specific use." And just this minute it struck me that Design Theory is
a different topic though perhaps generally talked about under that
same umbrella. How To Design isn't really the same as What To Design.
Though an awful lot of design education may well not be aware of that.
Perhaps because "How To Design" allows that you might find yourself
designing The Wrong Thing. And if you design the Wrong Thing then you
suck and we can't have that.
I'll repeat my usual props for Ching's "Architecture: Form Space and
Order." I just like to flip through it and remember techtonics and
real world organizing schemes. In A1 we put black dots on paper to
express "rotate". Ching puts holes in walls to illustrate "makes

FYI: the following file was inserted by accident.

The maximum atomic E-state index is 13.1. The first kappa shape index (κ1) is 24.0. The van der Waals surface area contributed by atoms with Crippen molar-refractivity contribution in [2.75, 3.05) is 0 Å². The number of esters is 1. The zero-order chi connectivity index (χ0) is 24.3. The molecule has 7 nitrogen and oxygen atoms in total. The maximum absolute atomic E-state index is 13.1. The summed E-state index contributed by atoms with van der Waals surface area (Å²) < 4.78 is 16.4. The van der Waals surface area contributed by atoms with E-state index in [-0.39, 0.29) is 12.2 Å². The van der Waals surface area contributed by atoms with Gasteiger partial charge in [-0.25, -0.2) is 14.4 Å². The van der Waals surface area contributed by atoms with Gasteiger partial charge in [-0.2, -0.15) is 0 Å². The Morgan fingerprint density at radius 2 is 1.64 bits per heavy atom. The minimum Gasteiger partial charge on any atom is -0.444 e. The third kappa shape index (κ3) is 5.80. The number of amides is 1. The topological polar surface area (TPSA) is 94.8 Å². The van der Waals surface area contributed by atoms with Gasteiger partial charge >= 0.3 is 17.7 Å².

people walk through the middle of the room" or "solid becomes planes."
And doesn't say whether you do or don't want the form to be perceived
as thing planes or not. Just "if you do, then this will say that. If
you'd rather the form be a giant chunk of lard with tiny fox holes
peeping out then treat your corners that other way."
If you get a history it seems to me like "people used to just build
things and this is how they worked." And only starting in the 19th C
did people really start thinking about thinking about Architecture in
earnest. So a history of Modernism (or, perhaps betterly Modernity)
might be of use in terms of people thinking about building. But that
can be pretty darned dry and tedious at times.
I was flipping through (now I gotta find it...)
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I've only started (like two years ago) "The Origins of Architectural
Pleasure" and recall only the refuge/prospect section, but that struck
a chord with me. And I used it to good effect in Studio last semester.